The secret of my knowledge (Books).
I get asked a lot on "how I find the time to keep up with all of this crap" (crap=web stuff). I really don't have one specific answer, except I am fortunate to have the ability of skim reading as one of my skill sets. I can polish off a book in 3xToilet sittings, 2xPlane Rides between Brisbane & Sydney and maybe 1xHour Reading session at my cubicle.
Here are my books that I've kept after a spring clean earlier this year (Jan07) (there is more in a cupboard to the right of these photos, which even have a "BeOS Bible" (that's how far I date back in this here development world).
I never really took stock of the books I've read (I have read them all, sometimes 3 times - I am slow on the uptake at times) and it's an interesting mixture of reading material. On one hand I still favor Java/J2EE foundations but I also loved my journey in Macromedia / Adobe Flash/FLEX. I'm currently enjoying the realm of .NET (C# mostly) and how that all comes together, but overall I can honestly say that I do love programming in languages of all shapes and sizes.
I've found them an interesting hobby to play around in, as each time you delve into a new language, you unlock a new approach to a problem you would of previously solved in another. An example that comes to mind was the way in which I used to write Coldfusion, in that I'd steal a lot of good ideas found in the JSP realm, port them over and apply them to Coldfusion (j2EE Design Patterns are a must for CF developers). I'd then take some of the j2EE goodness and throw them into Flex, as with ActionScript 2.0 to 3.0, we had a lot of OOP in the room (even though 2.0 was just sugar syntax dressed up as OOP). Yet, I loved playing around with C# as this was as close to j2EE as I could get and yet it approached things from a very simplistic attitude.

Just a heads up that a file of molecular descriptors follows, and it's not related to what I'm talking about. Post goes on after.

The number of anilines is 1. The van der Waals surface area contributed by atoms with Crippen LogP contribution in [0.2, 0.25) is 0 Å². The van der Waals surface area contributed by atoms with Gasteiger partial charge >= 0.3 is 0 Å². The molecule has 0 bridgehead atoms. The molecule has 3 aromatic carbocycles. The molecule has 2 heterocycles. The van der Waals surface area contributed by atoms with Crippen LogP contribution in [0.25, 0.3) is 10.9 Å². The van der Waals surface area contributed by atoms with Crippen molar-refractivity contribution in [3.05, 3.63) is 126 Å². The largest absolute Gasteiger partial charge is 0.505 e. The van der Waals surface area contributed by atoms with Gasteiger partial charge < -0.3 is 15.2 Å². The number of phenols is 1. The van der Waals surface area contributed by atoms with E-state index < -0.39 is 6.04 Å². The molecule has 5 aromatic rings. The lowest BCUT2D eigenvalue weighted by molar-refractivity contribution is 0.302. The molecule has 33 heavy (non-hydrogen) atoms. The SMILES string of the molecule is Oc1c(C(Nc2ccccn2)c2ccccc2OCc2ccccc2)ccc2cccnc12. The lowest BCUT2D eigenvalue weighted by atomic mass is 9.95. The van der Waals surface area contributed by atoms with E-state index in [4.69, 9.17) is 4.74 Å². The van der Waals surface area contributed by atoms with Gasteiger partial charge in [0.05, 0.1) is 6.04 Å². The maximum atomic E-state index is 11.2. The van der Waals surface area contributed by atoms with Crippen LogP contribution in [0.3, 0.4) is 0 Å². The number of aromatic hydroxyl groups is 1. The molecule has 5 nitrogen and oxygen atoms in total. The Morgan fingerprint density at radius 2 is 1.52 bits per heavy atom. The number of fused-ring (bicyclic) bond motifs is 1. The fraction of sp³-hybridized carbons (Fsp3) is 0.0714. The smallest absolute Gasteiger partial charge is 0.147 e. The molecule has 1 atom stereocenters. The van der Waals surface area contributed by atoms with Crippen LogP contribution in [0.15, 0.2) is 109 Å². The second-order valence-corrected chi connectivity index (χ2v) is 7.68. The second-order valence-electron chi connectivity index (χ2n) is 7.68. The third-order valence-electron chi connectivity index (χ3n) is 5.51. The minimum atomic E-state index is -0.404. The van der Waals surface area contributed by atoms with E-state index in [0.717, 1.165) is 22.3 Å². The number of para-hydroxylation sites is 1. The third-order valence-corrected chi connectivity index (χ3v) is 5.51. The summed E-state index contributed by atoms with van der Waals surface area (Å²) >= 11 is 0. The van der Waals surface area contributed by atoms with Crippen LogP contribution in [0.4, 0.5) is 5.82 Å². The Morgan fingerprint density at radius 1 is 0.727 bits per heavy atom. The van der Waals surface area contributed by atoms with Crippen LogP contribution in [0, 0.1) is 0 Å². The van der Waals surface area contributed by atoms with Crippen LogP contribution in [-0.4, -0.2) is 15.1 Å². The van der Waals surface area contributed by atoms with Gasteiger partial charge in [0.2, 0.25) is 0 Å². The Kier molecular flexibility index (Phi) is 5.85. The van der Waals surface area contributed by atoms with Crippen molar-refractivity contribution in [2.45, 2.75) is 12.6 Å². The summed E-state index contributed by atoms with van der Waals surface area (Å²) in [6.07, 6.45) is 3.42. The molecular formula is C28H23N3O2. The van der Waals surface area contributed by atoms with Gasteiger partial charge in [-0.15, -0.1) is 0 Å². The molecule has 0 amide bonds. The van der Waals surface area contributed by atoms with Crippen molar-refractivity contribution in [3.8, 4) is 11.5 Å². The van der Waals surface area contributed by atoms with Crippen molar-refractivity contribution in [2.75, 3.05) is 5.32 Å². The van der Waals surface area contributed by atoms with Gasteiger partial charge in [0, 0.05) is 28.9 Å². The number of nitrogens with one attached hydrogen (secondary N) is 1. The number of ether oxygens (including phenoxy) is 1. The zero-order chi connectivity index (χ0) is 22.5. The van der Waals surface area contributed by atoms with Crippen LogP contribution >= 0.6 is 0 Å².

ASP.NET 2.0 for me is damn basic compared to Coldfusion and requires less fingers on keyboard to achieve the same outcome. Sharepoint 2007 reminds me of a primitive version of Allaire Spectra (back in the day) and so on..
Overall, I have studied a lot of languages and while I haven't always mastered them, I have enjoyed them (favorite overall was Smalltalk - as it was my first taste of OO if that's possible).
I never had much time for Python, PHP or Ruby On Rails as whilst I value their contribution to the programming world - just wasn't for me. As you'll notice a pattern, that I prefer to keep my languages as simple as possible (why spend countless hours writing 115 lines of code for "hello world" when 2 are sufficient enough)
Did I mention I first started out in my career as a Desktop Publisher, where I'd sit in Artland all day designing. As I also have the design part of my brain and spent a few years in VRML / 3DS Max, Illustrator and Photoshop. I've enjoyed them all as for me it's one big ball of clay to play around with.
My newest toy is Silverlight. Tomorrow, who knows.